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Elitism in mathematics: how disadvantaged children in the US and South Africa are falling behind

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By Lindiwe Matlali

· 5 min read

The United States: a tale of two systems

In the US, a country historically known as the "land of opportunity," the education system paints a different picture. US public schools are primarily funded through local property taxes, resulting in a disparity in resources for schools in affluent neighbourhoods compared to those in impoverished areas. This funding model has led to a system where students in wealthier areas have better access to advanced mathematics courses, smaller class sizes, and experienced teachers.

One notable example is the availability of Advanced Placement (AP) math courses; college-level classes that can help students earn college credits while still in high school. A study conducted by The Education Trust found that in 2017-2018, nearly two-thirds of high schools in high-poverty areas did not offer a single AP math course, compared to 18% of schools in low-poverty areasThis disparity extends beyond AP courses, with poorer schools often lacking access to advanced mathematics courses in general, such as calculus or trigonometry.

South Africa: the legacy of Apartheid

The situation in South Africa is also concerning, with the long-lasting effects of apartheid continuing to impact the education system. During apartheid, the government purposefully underfunded black schools, and the legacy of this policy is still felt today, with black students from disadvantaged backgrounds far less likely to succeed in mathematics than their white and wealthier counterparts.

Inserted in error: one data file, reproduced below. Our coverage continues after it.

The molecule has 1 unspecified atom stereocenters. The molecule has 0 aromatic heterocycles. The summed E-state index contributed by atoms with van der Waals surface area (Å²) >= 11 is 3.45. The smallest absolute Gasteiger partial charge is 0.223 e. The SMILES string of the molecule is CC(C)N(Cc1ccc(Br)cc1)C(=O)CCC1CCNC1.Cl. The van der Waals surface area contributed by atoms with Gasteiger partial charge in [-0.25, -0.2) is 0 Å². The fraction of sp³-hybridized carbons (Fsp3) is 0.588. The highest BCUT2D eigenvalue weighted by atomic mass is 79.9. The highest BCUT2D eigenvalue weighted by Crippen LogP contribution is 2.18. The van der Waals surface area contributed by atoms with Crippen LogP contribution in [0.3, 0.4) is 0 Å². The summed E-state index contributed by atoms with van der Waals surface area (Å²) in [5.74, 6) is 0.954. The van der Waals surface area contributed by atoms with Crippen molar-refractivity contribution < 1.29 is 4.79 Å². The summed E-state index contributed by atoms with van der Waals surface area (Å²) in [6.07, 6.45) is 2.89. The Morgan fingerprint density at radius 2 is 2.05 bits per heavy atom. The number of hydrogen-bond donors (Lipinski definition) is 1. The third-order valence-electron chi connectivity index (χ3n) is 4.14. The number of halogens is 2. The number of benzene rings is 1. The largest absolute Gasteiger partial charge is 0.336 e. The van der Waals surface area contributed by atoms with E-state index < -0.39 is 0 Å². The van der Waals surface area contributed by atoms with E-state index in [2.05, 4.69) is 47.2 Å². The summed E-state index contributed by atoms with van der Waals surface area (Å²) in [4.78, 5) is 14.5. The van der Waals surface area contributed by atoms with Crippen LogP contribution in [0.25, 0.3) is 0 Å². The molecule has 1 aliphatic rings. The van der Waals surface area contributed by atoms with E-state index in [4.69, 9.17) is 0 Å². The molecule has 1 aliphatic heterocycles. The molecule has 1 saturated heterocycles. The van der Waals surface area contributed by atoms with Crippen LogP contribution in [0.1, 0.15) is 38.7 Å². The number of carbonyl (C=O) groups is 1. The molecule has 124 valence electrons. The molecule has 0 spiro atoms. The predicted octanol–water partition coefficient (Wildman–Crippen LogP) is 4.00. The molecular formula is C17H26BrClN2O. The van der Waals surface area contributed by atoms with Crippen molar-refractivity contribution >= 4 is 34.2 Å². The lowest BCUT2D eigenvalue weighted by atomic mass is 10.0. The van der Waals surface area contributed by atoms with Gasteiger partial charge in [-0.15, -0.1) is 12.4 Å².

For instance, in 2011, only 3.1% of black students achieved a pass in the mathematics national exams compared to 34.8% of white students. The education system remains segregated along socio-economic lines, with wealthier students attending former white schools with better resources and more experienced teachers, while poorer students are left with crumbling infrastructure and overcrowded classrooms.

The problem of teacher quality and training

Both the US and South Africa face challenges in terms of teacher quality and training in mathematics. In the US, a study found that teachers in high-poverty schools are less likely to have a degree in mathematics, have less experience teaching the subject, and are more likely to be teaching out of their field. These factors have been shown to negatively impact student achievement in mathematics.

Similarly, in South Africa, a study conducted by the Human Sciences Research Council found that only 39% of Grade 6 mathematics teachers had the minimum knowledge required to teach the subject. This lack of teacher expertise has been linked to low student performance in mathematics, further disadvantaging those from low-income backgrounds.

The consequences of elitism in mathematics

The elitism in mathematics education has far-reaching consequences for both individuals and society. Students who fall behind in mathematics are less likely to attend college or pursue careers in fields such as science, technology, engineering, and mathematics (STEM). This not only limits their economic mobility but also exacerbates income inequality and perpetuates cycles of poverty.